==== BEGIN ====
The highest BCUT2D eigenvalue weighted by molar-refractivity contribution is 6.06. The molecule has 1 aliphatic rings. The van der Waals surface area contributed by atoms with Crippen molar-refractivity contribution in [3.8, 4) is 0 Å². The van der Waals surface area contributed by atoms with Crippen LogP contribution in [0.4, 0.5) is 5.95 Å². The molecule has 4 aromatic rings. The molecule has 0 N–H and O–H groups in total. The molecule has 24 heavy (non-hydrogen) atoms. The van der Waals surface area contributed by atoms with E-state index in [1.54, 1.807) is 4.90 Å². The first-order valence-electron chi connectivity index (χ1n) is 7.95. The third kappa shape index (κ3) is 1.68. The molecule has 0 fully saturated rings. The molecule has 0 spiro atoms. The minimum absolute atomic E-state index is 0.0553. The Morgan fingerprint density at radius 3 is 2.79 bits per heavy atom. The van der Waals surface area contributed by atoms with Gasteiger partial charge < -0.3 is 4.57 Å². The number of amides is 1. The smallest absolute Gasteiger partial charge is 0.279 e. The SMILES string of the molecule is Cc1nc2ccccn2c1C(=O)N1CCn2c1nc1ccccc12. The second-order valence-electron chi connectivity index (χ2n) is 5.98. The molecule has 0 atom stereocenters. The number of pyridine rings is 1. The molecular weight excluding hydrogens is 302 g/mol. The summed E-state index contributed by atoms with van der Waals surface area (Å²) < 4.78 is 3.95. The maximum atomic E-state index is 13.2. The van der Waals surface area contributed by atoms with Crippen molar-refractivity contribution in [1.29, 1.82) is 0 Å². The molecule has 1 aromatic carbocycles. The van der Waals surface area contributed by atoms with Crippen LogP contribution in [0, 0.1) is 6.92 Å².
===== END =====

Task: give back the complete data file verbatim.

The highest BCUT2D eigenvalue weighted by molar-refractivity contribution is 6.06. The molecule has 1 aliphatic rings. The van der Waals surface area contributed by atoms with Crippen molar-refractivity contribution in [3.8, 4) is 0 Å². The van der Waals surface area contributed by atoms with Crippen LogP contribution in [0.4, 0.5) is 5.95 Å². The molecule has 4 aromatic rings. The molecule has 0 N–H and O–H groups in total. The molecule has 24 heavy (non-hydrogen) atoms. The van der Waals surface area contributed by atoms with E-state index in [1.54, 1.807) is 4.90 Å². The first-order valence-electron chi connectivity index (χ1n) is 7.95. The third kappa shape index (κ3) is 1.68. The molecule has 0 fully saturated rings. The molecule has 0 spiro atoms. The minimum absolute atomic E-state index is 0.0553. The Morgan fingerprint density at radius 3 is 2.79 bits per heavy atom. The van der Waals surface area contributed by atoms with Gasteiger partial charge < -0.3 is 4.57 Å². The number of amides is 1. The smallest absolute Gasteiger partial charge is 0.279 e. The SMILES string of the molecule is Cc1nc2ccccn2c1C(=O)N1CCn2c1nc1ccccc12. The second-order valence-electron chi connectivity index (χ2n) is 5.98. The molecule has 0 atom stereocenters. The number of pyridine rings is 1. The molecular weight excluding hydrogens is 302 g/mol. The summed E-state index contributed by atoms with van der Waals surface area (Å²) < 4.78 is 3.95. The maximum atomic E-state index is 13.2. The van der Waals surface area contributed by atoms with Crippen molar-refractivity contribution in [1.29, 1.82) is 0 Å². The molecule has 1 aromatic carbocycles. The van der Waals surface area contributed by atoms with Crippen LogP contribution in [0, 0.1) is 6.92 Å².